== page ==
The Exorcism of Emily Rose (Scott Derrickson) opened to a negative response in 2005. Quite contrary, what impressed me was the baffling concept of demons and Satan reaching the court of law to prove or rather disprove whether Emily was indeed possessed, or her state was a case of neuropsychological disorder. It does sound strange that a fact-based institution would accept a case on spirits and ether.
It happens, and apparently, it is based on true events about a parish priest exorcising a possessed teenager when medical science was proving to be of no help. The case is of Anneliese Michel of course, a young German girl exorcised in 1976 leading to her alleged death. The date 1976 becomes important because we’re looking back at medical science 40 years ago. Surely, not as sophisticated.
The irony in this courtroom drama lies in our two lawyers, an agnostic as the defendant and a man of faith in the opposition – proving how demons don’t exist and what Emily experienced was, “merely,” psychosomatic.
The two attorneys go back and forth with Ethan Thomas (Campbell Scott) trying to prove the silliness of the case and Erin Brunner (Laura Linney) trying to prove how supernatural forces did have a say in Emily’s death (played by Jennifer Carpenter). Flashback sequences show the horrors Emily passed through – her physical state eerily resembling the crushing state of Regan from The Exorcist (1973). William Freidkin’s Exorcist is an explicit tale on possession where the exorcism itself is the highlight of the movie. Emily’s story focuses on the rationalizing of exorcism and the existence of demons—in the house of logic no less.
The accused, Father Moore (Tom Wilkinson) isn’t concerned with his impending fate. All he wants to do is tell Emily’s story and reveal how forces beyond our understanding exist in a realm that separates this world from the ethereal world. The courtroom drama scenes, hence, are tight and tense. They’re convincing. The two attorneys know their trade and go back and forth to prove what they stand for as professionals. Thomas doesn’t let his faith interfere, nor does Brunner let her agnostic beliefs interfere.
The flashback scenes, although not abundant, is spooky. You wonder if these demons actually existed, we’d be in a chaotic world with such vengeful beings in control. Yet, if we take a rational standpoint and accept it all as neuropsychological hallucinations, we’d be better relieved for there are ways to control and subside these symptoms.
As a viewer, I wouldn’t be able to say which party is closer to the truth. The flashback scenes make me tilt towards the father, but how logical is the pseudoscience of possession? Occurrences that are difficult to explain seem to find solace in outright dismissals. When such a claim is disputed in court, sometimes you have to wonder – how the court could meddle with an inconceivable truth.
Despite a hot-potato issue, The Exorcism of Emily Rose makes sense and is well written, well shot, and honestly portrayed. Bravura performances from the starcast only help in convincing us that even though the tale mayn’t be true, it’s not untrue either. There is a grey area somewhere – some things aren’t tangible, but just because they aren’t, that doesn’t mean they really aren’t.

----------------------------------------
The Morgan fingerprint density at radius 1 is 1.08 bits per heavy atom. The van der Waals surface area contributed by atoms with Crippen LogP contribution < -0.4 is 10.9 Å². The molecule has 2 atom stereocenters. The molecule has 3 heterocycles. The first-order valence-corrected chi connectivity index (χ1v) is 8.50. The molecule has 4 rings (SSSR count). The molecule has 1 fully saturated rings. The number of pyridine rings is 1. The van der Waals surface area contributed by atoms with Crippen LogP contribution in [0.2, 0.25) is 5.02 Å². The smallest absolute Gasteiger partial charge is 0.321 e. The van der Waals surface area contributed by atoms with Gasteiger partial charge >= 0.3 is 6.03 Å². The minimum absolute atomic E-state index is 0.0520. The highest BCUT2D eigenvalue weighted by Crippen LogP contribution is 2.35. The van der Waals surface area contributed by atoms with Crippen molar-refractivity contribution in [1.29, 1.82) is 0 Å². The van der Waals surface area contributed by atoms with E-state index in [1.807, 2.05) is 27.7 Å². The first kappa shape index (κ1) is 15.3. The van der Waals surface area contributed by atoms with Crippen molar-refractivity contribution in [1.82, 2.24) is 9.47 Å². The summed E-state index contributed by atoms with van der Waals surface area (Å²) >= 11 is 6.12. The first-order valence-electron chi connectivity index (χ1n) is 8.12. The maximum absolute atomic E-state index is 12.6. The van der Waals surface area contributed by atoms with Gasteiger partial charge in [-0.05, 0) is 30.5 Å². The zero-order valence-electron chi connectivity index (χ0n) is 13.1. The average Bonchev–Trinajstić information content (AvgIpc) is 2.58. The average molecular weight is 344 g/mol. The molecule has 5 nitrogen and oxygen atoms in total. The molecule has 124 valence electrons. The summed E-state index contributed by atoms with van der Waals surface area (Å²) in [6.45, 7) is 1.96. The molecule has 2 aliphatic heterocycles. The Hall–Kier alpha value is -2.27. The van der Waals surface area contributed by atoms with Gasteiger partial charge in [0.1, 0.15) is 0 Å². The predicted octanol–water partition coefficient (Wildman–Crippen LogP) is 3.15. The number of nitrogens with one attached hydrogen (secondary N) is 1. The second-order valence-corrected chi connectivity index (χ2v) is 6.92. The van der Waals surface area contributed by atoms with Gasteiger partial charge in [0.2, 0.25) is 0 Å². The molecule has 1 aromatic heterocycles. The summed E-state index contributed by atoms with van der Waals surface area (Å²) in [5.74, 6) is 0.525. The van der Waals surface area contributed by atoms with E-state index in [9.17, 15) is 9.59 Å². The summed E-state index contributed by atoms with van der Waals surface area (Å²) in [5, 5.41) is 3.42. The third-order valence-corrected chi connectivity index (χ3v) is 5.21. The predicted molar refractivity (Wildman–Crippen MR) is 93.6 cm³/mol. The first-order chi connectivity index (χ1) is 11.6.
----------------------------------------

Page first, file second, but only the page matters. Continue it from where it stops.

As Father Moore says, it’s not about what is true or untrue. Whether the dead really die away or Anti-Christ forces lurk in the corridor. His only mission is to tell her (Emily’s) story and through her – to warn humans that Anti-Christ forces exist, whilst also comforting people with the presence of Virgin Mary and her divinity.
The Exorcism of Emily Rose convinces because of that. The courtroom drama and procedural only give it a legitimate claim and testimonies by experts on the area pose a hypothetical scenario of the existence of a spiritual world.
The movie has its shares of thrills and scares – moments of madness and fright. It makes you think from the perspective of Emily’s family. And, asks you a question: what do you do when science fails? Do we go for suggestive therapy, as the exorcism is most likely to be? Or, do we accept defeat and let somebody close to us die away without a proper trial?
It’s an individualistic question – one that may confront us. Not in the same manner of course. However, there are many facets in our lives where we may have to abandon rational explanation and go for a route that is irrational, unseen – enamoured with consolation nonetheless.
The movie plays along these lines: trying to prove the unknowable by using logic. And, maybe in doing so, we’re giving ourselves too much credit by assuming there is a logical answer to every question.
On balance, Emily Rose is a person who degenerated into a vile object. The sequences that show her as an object are disturbing, yet compelling to watch. The courtroom exchanges between the characters are relishing, witty, and tense. Amid all of this, there is a feeling of legitimacy in the case and the unfolding doesn’t feel out of place in the court of justice.
Ethical dilemma and morality also stand in defence. The long-debated philosophy of ethics finds ample references and lives as a character on its own. There are discussions about legality and ethics. In any profession, ethics is subjective, law imperative. Emily Rose chose an ethical path sacrificing her for the greater good, and you’d feel – ultimately, ethics does prevail over forced reinforcement of law because one is an exterior precondition, the other is an inherent choice.
You need to approach The Exorcism of Emily Rose with an open mind. If you do so, you’ll enjoy this debate on life and death, especially in a tangible stage designed for arguments. Only this time, matter seems to submerge with spirit – giving us one fine movie that engages us and makes us feel for Emily Rose.